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Tag: selfawareness

Surpassing Trillion Parameters and GPT-3 with Switch Transformers – a path to AGI? – KDnuggets

Switch Transformers Have Unlocked Success in Machine Learning

It is practically a trope in certain types of science fiction for an advanced computer system to suddenly “awaken” and become self-aware, often accompanied by vastly improved capabilities when passing an unseen threshold in computing capacity.

Many prominent members of the AI community believe that this common element of AI in sci-fi is as much a literal prophecy as a plot device, and few are more outspoken about the promise of scale as a primary (if not the sole) driver of artificial general intelligence than Ilya Sutskever and Greg Brockman at OpenAI.… Read more...

Free Guy: Why video game AI will always be stupid – BBC Science Focus Magazine

A non-player character, or NPC, is any character in a video game who is not directly controlled by you, the player. It’s the zombie you shoot in the face in The Last of Us. It’s the innocent bystander you hit while speeding in Grand Theft Auto V. It’s the capitalist racoon who enslaves you into a lifetime of debt in Animal Crossing.

They are often characterised by a lack of agency and depth: a result of them being restricted by a set of pre-determined choices and algorithms. But artificial intelligence is getting smarter – and NPCs are too.


Could Artificial Intelligence Actually Think Like Humans? – The Great Courses Daily News

By David K. Johnson, Ph.D., King’s College

The question isn’t merely whether machines could be artificially intelligent. It’s whether they could have minds in the same way humans do. What’s the difference? Intelligence is only part of human mindedness—our ability to use and understand language, make plans and decisions, solve problems, and strategize.

Someday, robots might be able to solve problems, but could they become genuinely self-aware? (Image: maxuser/Shutterstock)

Sentient Beings

The human mind also includes subjective experiences: emotions, memories, sensory perceptions (like vision and hearing)—what we might call ‘consciousness’. And humans are also self-aware—they have a kind of meta-consciousness where they are aware of their own awareness and of themselves and their own ego.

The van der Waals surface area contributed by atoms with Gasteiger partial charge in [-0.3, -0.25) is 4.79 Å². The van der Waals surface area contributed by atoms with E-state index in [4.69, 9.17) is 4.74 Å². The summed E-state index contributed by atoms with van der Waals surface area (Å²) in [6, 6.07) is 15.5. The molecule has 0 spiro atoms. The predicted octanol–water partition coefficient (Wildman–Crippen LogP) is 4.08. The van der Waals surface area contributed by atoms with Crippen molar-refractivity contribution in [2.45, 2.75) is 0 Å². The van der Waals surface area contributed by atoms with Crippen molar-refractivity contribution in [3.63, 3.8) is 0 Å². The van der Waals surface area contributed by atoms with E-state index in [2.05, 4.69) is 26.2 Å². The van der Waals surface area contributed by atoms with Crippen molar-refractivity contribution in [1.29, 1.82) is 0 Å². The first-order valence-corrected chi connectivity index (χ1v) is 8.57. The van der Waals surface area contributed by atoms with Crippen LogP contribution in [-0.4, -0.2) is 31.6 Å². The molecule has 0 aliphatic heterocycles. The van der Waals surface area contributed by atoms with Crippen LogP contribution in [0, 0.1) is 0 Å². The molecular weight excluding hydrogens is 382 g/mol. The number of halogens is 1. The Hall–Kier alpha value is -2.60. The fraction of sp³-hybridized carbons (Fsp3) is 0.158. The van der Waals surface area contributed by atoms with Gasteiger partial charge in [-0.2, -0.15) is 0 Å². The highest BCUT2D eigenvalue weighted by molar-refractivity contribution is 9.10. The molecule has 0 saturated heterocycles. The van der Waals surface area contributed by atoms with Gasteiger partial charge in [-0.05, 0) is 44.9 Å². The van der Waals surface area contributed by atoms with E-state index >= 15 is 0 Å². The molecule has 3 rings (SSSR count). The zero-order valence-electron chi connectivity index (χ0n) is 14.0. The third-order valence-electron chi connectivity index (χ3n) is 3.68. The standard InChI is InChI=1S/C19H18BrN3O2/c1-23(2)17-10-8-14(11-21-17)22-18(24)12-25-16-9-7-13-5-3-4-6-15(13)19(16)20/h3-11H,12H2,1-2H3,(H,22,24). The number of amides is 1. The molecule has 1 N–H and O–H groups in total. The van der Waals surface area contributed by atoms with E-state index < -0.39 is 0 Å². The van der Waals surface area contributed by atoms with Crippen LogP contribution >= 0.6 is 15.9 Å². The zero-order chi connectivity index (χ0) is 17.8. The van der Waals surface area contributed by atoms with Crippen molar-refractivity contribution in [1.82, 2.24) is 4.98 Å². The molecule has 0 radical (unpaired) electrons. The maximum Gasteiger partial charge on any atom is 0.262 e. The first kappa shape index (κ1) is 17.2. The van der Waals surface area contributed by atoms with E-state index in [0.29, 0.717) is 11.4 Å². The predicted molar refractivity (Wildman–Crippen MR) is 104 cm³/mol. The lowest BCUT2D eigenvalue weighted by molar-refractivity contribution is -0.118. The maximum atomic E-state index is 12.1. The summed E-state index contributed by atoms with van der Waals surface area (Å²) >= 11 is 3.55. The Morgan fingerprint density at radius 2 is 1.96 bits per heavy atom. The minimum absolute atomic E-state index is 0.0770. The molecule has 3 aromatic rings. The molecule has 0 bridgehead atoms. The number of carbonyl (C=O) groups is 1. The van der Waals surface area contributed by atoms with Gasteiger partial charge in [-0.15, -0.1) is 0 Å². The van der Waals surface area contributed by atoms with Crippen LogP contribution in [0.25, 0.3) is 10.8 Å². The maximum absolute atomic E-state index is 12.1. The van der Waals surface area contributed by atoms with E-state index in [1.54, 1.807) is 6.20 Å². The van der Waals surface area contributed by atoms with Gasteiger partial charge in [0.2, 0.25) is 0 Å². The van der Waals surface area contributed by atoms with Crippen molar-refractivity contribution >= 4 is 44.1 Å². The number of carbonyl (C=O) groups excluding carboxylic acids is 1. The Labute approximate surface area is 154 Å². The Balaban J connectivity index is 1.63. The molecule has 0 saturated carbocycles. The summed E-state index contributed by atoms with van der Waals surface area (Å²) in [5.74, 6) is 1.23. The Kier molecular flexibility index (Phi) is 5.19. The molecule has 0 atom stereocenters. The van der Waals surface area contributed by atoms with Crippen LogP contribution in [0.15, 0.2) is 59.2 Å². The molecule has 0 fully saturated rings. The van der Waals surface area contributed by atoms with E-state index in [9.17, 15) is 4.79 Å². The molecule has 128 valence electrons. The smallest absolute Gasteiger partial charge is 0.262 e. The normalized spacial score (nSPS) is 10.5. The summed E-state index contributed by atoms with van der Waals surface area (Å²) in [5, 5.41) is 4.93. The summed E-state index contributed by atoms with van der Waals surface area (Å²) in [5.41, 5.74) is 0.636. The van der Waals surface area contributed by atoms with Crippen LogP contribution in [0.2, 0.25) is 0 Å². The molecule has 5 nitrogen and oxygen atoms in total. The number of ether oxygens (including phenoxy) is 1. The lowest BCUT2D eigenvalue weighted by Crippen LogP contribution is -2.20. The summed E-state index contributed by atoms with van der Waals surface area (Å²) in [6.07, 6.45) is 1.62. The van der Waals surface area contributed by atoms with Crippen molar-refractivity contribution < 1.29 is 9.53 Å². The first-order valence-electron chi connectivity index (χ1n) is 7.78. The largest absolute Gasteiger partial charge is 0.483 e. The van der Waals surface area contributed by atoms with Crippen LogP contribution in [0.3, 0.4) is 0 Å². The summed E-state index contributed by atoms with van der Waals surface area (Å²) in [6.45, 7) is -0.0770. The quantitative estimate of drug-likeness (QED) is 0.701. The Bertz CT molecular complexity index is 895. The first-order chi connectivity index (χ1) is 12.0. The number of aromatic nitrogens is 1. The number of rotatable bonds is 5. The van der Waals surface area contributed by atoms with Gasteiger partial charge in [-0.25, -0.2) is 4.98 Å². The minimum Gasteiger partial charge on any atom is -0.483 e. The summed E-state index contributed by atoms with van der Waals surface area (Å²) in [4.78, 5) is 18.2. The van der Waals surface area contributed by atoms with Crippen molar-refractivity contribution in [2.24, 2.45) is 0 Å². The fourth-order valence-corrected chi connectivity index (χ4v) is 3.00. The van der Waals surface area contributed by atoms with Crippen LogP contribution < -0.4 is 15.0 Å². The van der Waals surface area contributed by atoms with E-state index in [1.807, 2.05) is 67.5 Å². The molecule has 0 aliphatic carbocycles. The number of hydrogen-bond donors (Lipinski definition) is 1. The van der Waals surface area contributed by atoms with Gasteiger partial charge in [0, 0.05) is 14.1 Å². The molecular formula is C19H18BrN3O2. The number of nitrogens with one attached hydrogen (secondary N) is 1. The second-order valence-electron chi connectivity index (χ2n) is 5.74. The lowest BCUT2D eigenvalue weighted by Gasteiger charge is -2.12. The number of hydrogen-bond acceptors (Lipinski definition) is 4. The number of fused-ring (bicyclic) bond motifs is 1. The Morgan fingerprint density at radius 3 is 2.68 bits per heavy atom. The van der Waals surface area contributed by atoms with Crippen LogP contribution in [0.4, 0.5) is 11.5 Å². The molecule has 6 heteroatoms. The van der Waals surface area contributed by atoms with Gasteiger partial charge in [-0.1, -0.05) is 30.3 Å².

What separates humans from AI? It’s doubt – Financial Times

Humans are self-aware animals, I was told as an undergraduate psychology student. We not only perceive our surroundings, but can also reflect on the beauty of a sunset — or wonder whether our senses are being fooled by illusions or magic tricks. We not only make high-stakes financial or medical decisions; we consider whether those decisions are good or bad.

It is one thing to be conscious, but to know that we are conscious and to be able to think about our own minds — that’s when my head began to spin.

Now consider robots. Ever since Alan Turing devised blueprints for the first universal computer in the 1930s, the singularity of our intelligence has become more precarious.


Why we should worry about computer suffering – IAI

The possibility and promise of conscious Artificial Intelligence (AI) could be approaching. But can we know for sure that the experience of any conscious AI will not be one full of extreme suffering? Will AI’s exponentially heightened intelligence lead to equally exponentially heightened suffering? The AI beings of the future deserve our ethical concern and immediate action – most importantly, a ban on all AI research until we can ensure our post-biotic peers will not have hellish lives, writes Thomas Metzinger. Read Tim Crane’s reply here.

Today, the self-conscious machines of the future have no representation in the political process of any country.


Neural's guide to the glorious future of AI: Here's how machines become sentient – TNW

Welcome to Neural’s guide to the glorious future of AI. What wonders will tomorrow’s machines be capable of? How do we get from Alexa and Siri to Rosie the Robot and R2D2? In this speculative science series we’ll put our optimist hats on and try to answer those questions and more. Let’s start with a big one: The Singularity.

The future realization of robot lifeforms is referred to by a plethora of terms – sentience, artificial general intelligence (AGI), living machines, self-aware robots, and so forth – but the one that seems most fitting is “The Singularity.”

Rather than debate semantics, we’re going to sweep all those little ways of saying “human-level intelligence or better” together and conflate them to mean: A machine capable of at least human-level reasoning, thought, memory, learning, and self-awareness.


Is the Internet Conscious? If It Were, How Would We Know? – WIRED